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  • FIRST POST
    • autopilot
    • By autopilot 13th Jun 19, 11:49 AM
    • 19Posts
    • 6Thanks
    autopilot
    Advised to buy part for faulty appliance. Turns out it was not what I needed. What are my rights?
    • #1
    • 13th Jun 19, 11:49 AM
    Advised to buy part for faulty appliance. Turns out it was not what I needed. What are my rights? 13th Jun 19 at 11:49 AM
    I have a Bosch dryer which developed a fault out of warranty. It stopped working and just came up with an error code on the screen. I could not find the code online, so called the Bosch help line.

    The person on the phone put me on hold to speak to a colleague, then came back and told me the code indicated a control board fault, and gave me a price (either with an engineer visit, or without). A few weeks later I called back and ordered the part they advised I needed.

    Upon fitting the part, the same error code came up. So obviously the fault it being caused by something else, and the part I was advised to buy was not what is required.

    I called them back and they flat out refuse to take the part back for a refund, because it’s now ‘used’. When asked why I was advised to buy that part and if they took any responsibility for that, they stating they are ‘not engineers’ although I’m not sure how that is really my problem and really changes anything.

    What is the law here? Do I have any right to a refund?

    Thanks.
    Last edited by autopilot; 13-06-2019 at 11:59 AM.
Page 1
    • forgotmyname
    • By forgotmyname 13th Jun 19, 12:55 PM
    • 29,464 Posts
    • 12,112 Thanks
    forgotmyname
    • #2
    • 13th Jun 19, 12:55 PM
    • #2
    • 13th Jun 19, 12:55 PM
    As they had not tested it they simply told you what the code showed in their handbook.

    The code relates to a control board fault, but without further tests to see if something else was causing that fault then nobody is any closer to the cure.

    The problem is the original board may have been faulty due to another fault. The new board may also be faulty if the original fault killed it.


    I doubt they said 100% its the board and a new one will fix it. They said the code in the book shows a board fault.
    Punctuation, Spelling and Grammar will be used sparingly. Due to rising costs of inflation.

    My contribution to MSE. Other contributions will only be used if they cost me nothing.

    Due to me being a tight git.
    • autopilot
    • By autopilot 13th Jun 19, 1:30 PM
    • 19 Posts
    • 6 Thanks
    autopilot
    • #3
    • 13th Jun 19, 1:30 PM
    • #3
    • 13th Jun 19, 1:30 PM
    As they had not tested it they simply told you what the code showed in their handbook.

    The code relates to a control board fault, but without further tests to see if something else was causing that fault then nobody is any closer to the cure.

    The problem is the original board may have been faulty due to another fault. The new board may also be faulty if the original fault killed it.


    I doubt they said 100% its the board and a new one will fix it. They said the code in the book shows a board fault.
    Originally posted by forgotmyname
    Thanks for replying.

    No, they didn’t say this ‘will 100% fix it’. No more than anyone selling any product would say it would ‘work 100%’. If I bought a TV, I’m sure them not saying ‘this will work 100%’ would negate any rights. But I did make the purchase on their advice that this was the part required.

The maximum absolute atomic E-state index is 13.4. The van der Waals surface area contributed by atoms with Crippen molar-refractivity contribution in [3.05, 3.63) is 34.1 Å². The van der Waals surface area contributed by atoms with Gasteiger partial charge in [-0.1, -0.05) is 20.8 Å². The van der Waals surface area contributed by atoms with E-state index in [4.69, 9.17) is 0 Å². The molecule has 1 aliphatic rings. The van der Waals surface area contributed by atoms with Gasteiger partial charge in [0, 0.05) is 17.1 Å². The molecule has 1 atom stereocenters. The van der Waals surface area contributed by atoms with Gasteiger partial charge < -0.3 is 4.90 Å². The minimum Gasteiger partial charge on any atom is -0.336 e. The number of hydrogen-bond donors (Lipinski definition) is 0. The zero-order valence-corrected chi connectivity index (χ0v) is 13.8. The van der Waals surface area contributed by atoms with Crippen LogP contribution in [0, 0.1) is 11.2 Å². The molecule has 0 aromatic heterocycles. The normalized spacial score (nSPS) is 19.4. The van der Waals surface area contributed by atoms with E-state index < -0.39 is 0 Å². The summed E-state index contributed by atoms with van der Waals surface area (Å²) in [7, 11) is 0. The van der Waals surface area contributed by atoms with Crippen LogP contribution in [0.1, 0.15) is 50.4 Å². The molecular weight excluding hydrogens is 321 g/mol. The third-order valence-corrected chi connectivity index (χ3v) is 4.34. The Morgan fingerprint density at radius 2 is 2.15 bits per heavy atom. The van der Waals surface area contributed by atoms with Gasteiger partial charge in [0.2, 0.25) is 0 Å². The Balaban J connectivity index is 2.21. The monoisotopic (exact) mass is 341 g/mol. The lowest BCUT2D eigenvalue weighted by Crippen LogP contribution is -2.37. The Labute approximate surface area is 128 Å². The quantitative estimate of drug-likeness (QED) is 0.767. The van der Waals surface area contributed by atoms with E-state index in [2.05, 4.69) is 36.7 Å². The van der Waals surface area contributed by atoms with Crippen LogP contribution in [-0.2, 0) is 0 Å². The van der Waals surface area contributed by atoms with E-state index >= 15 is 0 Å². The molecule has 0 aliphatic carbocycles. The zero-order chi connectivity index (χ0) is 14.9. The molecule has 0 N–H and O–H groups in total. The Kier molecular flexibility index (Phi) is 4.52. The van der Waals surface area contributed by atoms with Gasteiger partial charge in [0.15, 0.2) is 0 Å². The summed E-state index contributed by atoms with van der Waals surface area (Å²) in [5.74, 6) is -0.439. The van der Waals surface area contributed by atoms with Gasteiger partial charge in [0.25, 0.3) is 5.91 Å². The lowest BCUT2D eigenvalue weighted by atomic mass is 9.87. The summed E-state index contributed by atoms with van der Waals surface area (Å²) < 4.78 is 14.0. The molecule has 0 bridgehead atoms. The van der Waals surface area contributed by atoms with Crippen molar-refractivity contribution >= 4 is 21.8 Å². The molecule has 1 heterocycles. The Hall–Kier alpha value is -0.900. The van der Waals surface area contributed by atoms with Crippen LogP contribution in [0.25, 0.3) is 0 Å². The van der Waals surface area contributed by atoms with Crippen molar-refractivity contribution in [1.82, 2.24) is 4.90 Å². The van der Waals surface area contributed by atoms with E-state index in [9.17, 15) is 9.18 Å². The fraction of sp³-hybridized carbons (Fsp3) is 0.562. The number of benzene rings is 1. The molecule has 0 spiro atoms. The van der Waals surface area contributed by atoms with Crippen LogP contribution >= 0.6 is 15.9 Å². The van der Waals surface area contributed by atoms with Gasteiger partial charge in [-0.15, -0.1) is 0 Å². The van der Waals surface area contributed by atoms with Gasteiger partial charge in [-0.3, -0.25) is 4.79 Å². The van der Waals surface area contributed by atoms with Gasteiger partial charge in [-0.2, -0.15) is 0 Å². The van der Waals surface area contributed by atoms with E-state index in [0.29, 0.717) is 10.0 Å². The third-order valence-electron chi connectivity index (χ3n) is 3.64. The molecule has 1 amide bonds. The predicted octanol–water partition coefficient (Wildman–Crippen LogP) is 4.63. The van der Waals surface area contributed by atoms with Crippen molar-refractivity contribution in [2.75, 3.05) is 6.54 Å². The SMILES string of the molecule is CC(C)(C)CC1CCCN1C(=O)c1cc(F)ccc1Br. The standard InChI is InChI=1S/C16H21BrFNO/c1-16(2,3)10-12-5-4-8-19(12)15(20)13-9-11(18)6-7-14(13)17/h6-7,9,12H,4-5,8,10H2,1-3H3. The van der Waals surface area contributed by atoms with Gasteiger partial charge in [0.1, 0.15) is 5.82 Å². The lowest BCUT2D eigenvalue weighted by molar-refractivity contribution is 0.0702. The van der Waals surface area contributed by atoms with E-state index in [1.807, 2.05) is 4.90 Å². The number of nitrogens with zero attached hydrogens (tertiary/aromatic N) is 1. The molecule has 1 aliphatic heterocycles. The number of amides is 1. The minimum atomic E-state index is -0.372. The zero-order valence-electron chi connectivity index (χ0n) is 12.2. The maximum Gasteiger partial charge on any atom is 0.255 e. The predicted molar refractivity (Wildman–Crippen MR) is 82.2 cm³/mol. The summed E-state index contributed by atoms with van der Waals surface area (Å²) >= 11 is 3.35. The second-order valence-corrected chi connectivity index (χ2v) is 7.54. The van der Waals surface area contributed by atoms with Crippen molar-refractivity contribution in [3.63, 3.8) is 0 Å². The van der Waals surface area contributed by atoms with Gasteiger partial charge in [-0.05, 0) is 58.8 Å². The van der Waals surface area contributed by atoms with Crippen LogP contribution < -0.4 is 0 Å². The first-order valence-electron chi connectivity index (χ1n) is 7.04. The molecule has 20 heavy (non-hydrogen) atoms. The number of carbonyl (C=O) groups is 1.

Also, if some thing else killed it, is the onus on me? If I bought a new fridge that didn’t work, could the seller say ‘well it could have been caused by your homes electrics’ and refuse a deal with the issue?

    So, in short, they can wash their hands of this and take no responsibility for their advice? I have no rights, under the consumer rights act or any other legislation, to return for a refund it in these circumstances?
    • wesleyad
    • By wesleyad 13th Jun 19, 1:40 PM
    • 585 Posts
    • 571 Thanks
    wesleyad
    • #4
    • 13th Jun 19, 1:40 PM
    • #4
    • 13th Jun 19, 1:40 PM
    Yes you have rights, they cannot refuse a refund (unless its for hygiene reasons eg worn knickers), but they can offer a pro rata refund for use. I find it hard to believe installing it a circuit board would have any effect on "use" and so you should get near enough a 100% refund. You will have to pay for return shipping as it's effectively a "change of mind" rather than a faulty product.
    • autopilot
    • By autopilot 13th Jun 19, 1:54 PM
    • 19 Posts
    • 6 Thanks
    autopilot
    • #5
    • 13th Jun 19, 1:54 PM
    • #5
    • 13th Jun 19, 1:54 PM
    Yes you have rights, they cannot refuse a refund (unless its for hygiene reasons eg worn knickers), but they can offer a pro rata refund for use. I find it hard to believe installing it a circuit board would have any effect on "use" and so you should get near enough a 100% refund. You will have to pay for return shipping as it's effectively a "change of mind" rather than a faulty product.
    Originally posted by wesleyad
    Would it not come under it being ‘not fit for the purpose described’ (or whatever the exact wording is)?
  • archived user
    • #6
    • 13th Jun 19, 2:08 PM
    • #6
    • 13th Jun 19, 2:08 PM
    Why did you not just get a repairman out, they tend to work with sale or return basis with most of the spares suppliers but that aside it would potentially have saved you the hassle you are now experiencing